Summary of statute(s): An individual must have the consent of at least one party to a conversation in order to legally record either an oral or electronic communication. Intercepting such conversations without consent is a misdemeanor. State law makes it a felony to use any camera to secretly view a person in a private area without consent.
In-person conversations: At least one party must give consent in order to record an in-person conversation, unless the person recording is a party to the conversation. Ark. Code Ann. § 5-60-120. In some instances, the court may find implied consent. For example, in 1999, the U.S. Court of Appeals (8th Cir.) held that a mother of a mentally retarded son could not hold a care facility at which her son had been a patient liable for invasion of privacy under Arkansas law, since the mother knew some of her conversations with the facility’s employees were being recorded. Alexander v. Pathfinder, Inc., 189 F.3d 735 (8th Cir. 1999).
Electronic communications: Similarly, intercepting any wire, landline, cellular or cordless phone conversation is illegal unless the person recording is a party to the conversation or at least one of the parties has given consent. Ark. Code Ann. § 5-60-120. Arkansas law also criminalizes the “interception” of a message transmitted by telephone in its public utility laws. Ark. Code Ann. § 23-17-107. However, the statute does not prohibit or restrict a Federal Communications Commission licensed amateur radio operator or anyone operating a police scanner from intercepting a communication for pleasure. Ark. Code § 5-60-120(e).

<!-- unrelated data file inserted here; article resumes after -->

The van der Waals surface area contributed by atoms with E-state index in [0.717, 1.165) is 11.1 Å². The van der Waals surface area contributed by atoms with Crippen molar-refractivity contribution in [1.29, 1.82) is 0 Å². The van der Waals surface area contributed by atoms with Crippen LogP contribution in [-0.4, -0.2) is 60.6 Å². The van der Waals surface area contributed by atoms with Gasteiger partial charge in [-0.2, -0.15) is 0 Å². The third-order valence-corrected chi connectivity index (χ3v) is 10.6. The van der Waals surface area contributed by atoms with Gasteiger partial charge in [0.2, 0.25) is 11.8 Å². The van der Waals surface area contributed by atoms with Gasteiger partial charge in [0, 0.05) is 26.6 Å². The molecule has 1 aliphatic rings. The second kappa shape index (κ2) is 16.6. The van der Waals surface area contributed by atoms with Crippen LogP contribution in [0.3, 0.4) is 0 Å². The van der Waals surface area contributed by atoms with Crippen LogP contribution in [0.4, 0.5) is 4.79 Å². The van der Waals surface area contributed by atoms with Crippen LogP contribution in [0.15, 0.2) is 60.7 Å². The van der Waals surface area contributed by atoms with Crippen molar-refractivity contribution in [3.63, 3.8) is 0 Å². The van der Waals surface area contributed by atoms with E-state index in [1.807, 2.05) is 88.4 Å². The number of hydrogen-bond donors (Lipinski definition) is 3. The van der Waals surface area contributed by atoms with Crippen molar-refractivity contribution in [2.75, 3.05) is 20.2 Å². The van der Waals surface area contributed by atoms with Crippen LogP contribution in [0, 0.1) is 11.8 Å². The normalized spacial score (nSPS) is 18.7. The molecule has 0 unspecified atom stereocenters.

Hidden cameras: The state’s video voyeurism laws prohibits the use of any camera or “image recording device” to secretly view or videotape a person in any place where that person “is in a private area out of public view, has a reasonable expectation of privacy, and has not consented to the observation.” Ark. Code Ann. § 5-16-101.
Criminal penalties: Intercepting oral or electronic communications without consent is a misdemeanor punishable by up to a year in jail. Ark. Code Ann. § 5-4-401. In addition, the court may impose fines of up to $2,500. Ark. Code Ann. § 5-4-201. Violation of the state’s video voyeurism law is a felony punishable by up to six years in prison. Ark. Code Ann. § 5-4-401.
Disclosing recordings: Arkansas prohibits the distribution or posting to the Internet of video recordings, film or photograph in violation of its video voyeurism laws. Ark. Code Ann. § 5-16-101.